How to boost student motivation to write

How to boost student motivation to write

Leading academic Misty says being an authentic teacher and stepping away from the same structures can spark high school students who are losing the motivation to write.

Misty is a leader in the literacy research and practice field who believes that a lack of motivation to write is one of the many literacy challenges facing high school students.

She joined The Teacher’s Tool Kit for Literacy podcast to explain how secondary students can regain their passion for writing, which starts with teachers rediscovering their authenticity and excitement.

“Revel in the joy of written communication in the disciplines because then the kids will be joyful about writing. They’ll become more skilful in their writing because of their engagement with authentic texts and with teachers who are generally excited about the texts they’re using with kids,” Misty said.

“It’s a crying shame if kids think that writing is boring. And that’s on us. We did that because there is nothing intrinsically boring about writing. It is the most fabulous human invention. It’s a wondrous invention.”

So how can this be reversed? For Misty, a huge step is to eliminate the same repetitive structures and templates within writing and instead focus on variety and purpose.

“I think teachers, thanks to publishers, usually get hung up on the structure. The theory behind genres was actually about how the writing changes according to the purpose, but it seems we all interpreted it as there are structures and every genre has a structure, but that’s not what it’s about,” she explained.

“So instead, we need to think about the purpose of the writing, and that’s likely going to influence not just the text structures that you choose, but also the sentence structures, the way you organise your paragraphs and the words you choose.

“You know, narratives are not just orientations, complications and resolutions. They have all sorts of complicated structures … and with persuasive writing, we’ve got kids still in year 9 doing the same ‘in my opinion, firstly, secondly, thirdly, in conclusion’ – but there’s more than one way to write a persuasive piece!

“So we’ve been kind of beguiled by the structure and we do nothing else … and there goes your motivation.”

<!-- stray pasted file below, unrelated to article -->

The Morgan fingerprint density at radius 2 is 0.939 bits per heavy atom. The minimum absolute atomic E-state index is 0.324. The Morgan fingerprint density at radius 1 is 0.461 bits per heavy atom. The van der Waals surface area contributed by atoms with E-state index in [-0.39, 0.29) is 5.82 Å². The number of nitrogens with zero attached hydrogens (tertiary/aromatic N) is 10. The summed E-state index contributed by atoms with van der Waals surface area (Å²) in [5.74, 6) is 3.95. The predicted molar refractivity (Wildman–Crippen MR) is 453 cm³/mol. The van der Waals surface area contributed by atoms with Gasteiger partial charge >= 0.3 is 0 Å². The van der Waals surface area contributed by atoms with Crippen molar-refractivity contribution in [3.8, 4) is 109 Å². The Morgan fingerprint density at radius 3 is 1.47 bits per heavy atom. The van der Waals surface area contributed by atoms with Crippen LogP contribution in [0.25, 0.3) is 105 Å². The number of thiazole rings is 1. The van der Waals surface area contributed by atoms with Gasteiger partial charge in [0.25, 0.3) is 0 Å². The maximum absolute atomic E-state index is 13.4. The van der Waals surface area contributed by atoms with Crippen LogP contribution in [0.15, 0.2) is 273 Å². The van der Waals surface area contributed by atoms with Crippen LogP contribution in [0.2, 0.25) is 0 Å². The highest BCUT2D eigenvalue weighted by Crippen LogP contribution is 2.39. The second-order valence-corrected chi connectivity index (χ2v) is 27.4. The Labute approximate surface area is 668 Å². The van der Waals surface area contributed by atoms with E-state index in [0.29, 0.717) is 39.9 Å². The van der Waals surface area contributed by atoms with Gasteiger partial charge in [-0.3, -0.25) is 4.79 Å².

By bringing in a wide variety of ‘beautiful literature’, students can regain their creativity and enthusiasm for writing.

“We’ve got so many examples of ways to write in beautiful rich literature and in nonfiction as well. So find something that fulfils purpose, then go and examine its structure and then you’ll find there’s a whole world out there. And then writing becomes an exciting adventure,” Misty said.

“So we can bring that enthusiasm back if we become the authentic teacher where we are in control of what we’re teaching the children, not necessarily following the publisher. I’m sure publishers have got great intentions, but that tends to lock us into certain things.

“And in the secondary sector, I think it brings the joy back not just for the kids, but for secondary teachers to kind of revel again in the thing that they loved in the first place.”

It’s also important for different disciplines in high school to mould their writing towards their own subject, rather than following the requirements of standardised testing like the NAPLAN in Australia.

“For every discipline, I think there’s such joy ahead for the secondary teachers to approach this idea of being responsible for the language of their discipline and to kind of take off this burden that we’ve put upon them that somehow they’re responsible for the english of the kids,” Misty said.

“Because I’ve walked into schools where all teachers have been told to work persuasive writing into their assessment pieces. So the tech and science teachers are trying to get persuasive writing in there. Now persuasive decisive writing may well be a component, but they’re all being asked to do this kind of NAPLAN prep where they need a statement of the thesis, first argument, second argument etc. So they’re given all of these english strategies to use and it doesn’t feel authentic.

“But discipline teachers can do fantastic work by staying inside their discipline. It’s more authentic for the kids and for the teachers. It gives you much more motivation as a teacher to kind of sit down and examine how language is working in your discipline. It makes much more sense to you because it doesn’t take up all of your content teaching time. It slots in naturally with your content teaching time.”

Find out more on Episode 59 of The Teacher’s Tool Kit for Literacy below or subscribe on Apple PodcastsSpotify or Google Podcasts.

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